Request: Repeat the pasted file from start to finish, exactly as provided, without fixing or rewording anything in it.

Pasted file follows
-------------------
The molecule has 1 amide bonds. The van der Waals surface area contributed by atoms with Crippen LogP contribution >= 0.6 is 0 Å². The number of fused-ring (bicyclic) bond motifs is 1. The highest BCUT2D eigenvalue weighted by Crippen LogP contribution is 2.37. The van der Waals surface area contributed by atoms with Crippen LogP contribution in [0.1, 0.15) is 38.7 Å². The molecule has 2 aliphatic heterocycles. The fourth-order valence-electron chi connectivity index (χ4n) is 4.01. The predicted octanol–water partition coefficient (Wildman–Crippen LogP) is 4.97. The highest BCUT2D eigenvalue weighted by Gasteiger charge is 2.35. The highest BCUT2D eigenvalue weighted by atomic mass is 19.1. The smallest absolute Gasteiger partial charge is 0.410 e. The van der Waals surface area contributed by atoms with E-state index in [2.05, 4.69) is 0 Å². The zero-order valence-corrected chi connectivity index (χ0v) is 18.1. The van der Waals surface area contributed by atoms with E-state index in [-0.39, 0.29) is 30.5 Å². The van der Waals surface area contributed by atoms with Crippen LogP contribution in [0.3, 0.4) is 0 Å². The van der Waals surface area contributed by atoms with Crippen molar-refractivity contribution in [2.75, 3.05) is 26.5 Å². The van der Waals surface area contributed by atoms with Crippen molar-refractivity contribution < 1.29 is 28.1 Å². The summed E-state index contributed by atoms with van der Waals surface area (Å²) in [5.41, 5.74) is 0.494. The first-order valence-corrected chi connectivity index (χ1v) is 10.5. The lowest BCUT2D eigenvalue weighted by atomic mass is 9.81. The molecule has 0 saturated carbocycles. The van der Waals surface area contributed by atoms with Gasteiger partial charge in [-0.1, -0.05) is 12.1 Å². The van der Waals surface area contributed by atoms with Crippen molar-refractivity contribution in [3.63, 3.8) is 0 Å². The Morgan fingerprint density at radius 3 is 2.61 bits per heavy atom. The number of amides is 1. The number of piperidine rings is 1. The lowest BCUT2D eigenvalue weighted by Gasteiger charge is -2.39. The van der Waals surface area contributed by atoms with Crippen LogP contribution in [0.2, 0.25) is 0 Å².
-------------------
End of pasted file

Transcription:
The molecule has 1 amide bonds. The van der Waals surface area contributed by atoms with Crippen LogP contribution >= 0.6 is 0 Å². The number of fused-ring (bicyclic) bond motifs is 1. The highest BCUT2D eigenvalue weighted by Crippen LogP contribution is 2.37. The van der Waals surface area contributed by atoms with Crippen LogP contribution in [0.1, 0.15) is 38.7 Å². The molecule has 2 aliphatic heterocycles. The fourth-order valence-electron chi connectivity index (χ4n) is 4.01. The predicted octanol–water partition coefficient (Wildman–Crippen LogP) is 4.97. The highest BCUT2D eigenvalue weighted by Gasteiger charge is 2.35. The highest BCUT2D eigenvalue weighted by atomic mass is 19.1. The smallest absolute Gasteiger partial charge is 0.410 e. The van der Waals surface area contributed by atoms with E-state index in [2.05, 4.69) is 0 Å². The zero-order valence-corrected chi connectivity index (χ0v) is 18.1. The van der Waals surface area contributed by atoms with E-state index in [-0.39, 0.29) is 30.5 Å². The van der Waals surface area contributed by atoms with Crippen LogP contribution in [0.3, 0.4) is 0 Å². The van der Waals surface area contributed by atoms with Crippen molar-refractivity contribution in [2.75, 3.05) is 26.5 Å². The van der Waals surface area contributed by atoms with Crippen molar-refractivity contribution < 1.29 is 28.1 Å². The summed E-state index contributed by atoms with van der Waals surface area (Å²) in [5.41, 5.74) is 0.494. The first-order valence-corrected chi connectivity index (χ1v) is 10.5. The lowest BCUT2D eigenvalue weighted by atomic mass is 9.81. The molecule has 0 saturated carbocycles. The van der Waals surface area contributed by atoms with Gasteiger partial charge in [-0.1, -0.05) is 12.1 Å². The van der Waals surface area contributed by atoms with Crippen molar-refractivity contribution in [3.63, 3.8) is 0 Å². The Morgan fingerprint density at radius 3 is 2.61 bits per heavy atom. The number of amides is 1. The number of piperidine rings is 1. The lowest BCUT2D eigenvalue weighted by Gasteiger charge is -2.39. The van der Waals surface area contributed by atoms with Crippen LogP contribution in [0.2, 0.25) is 0 Å².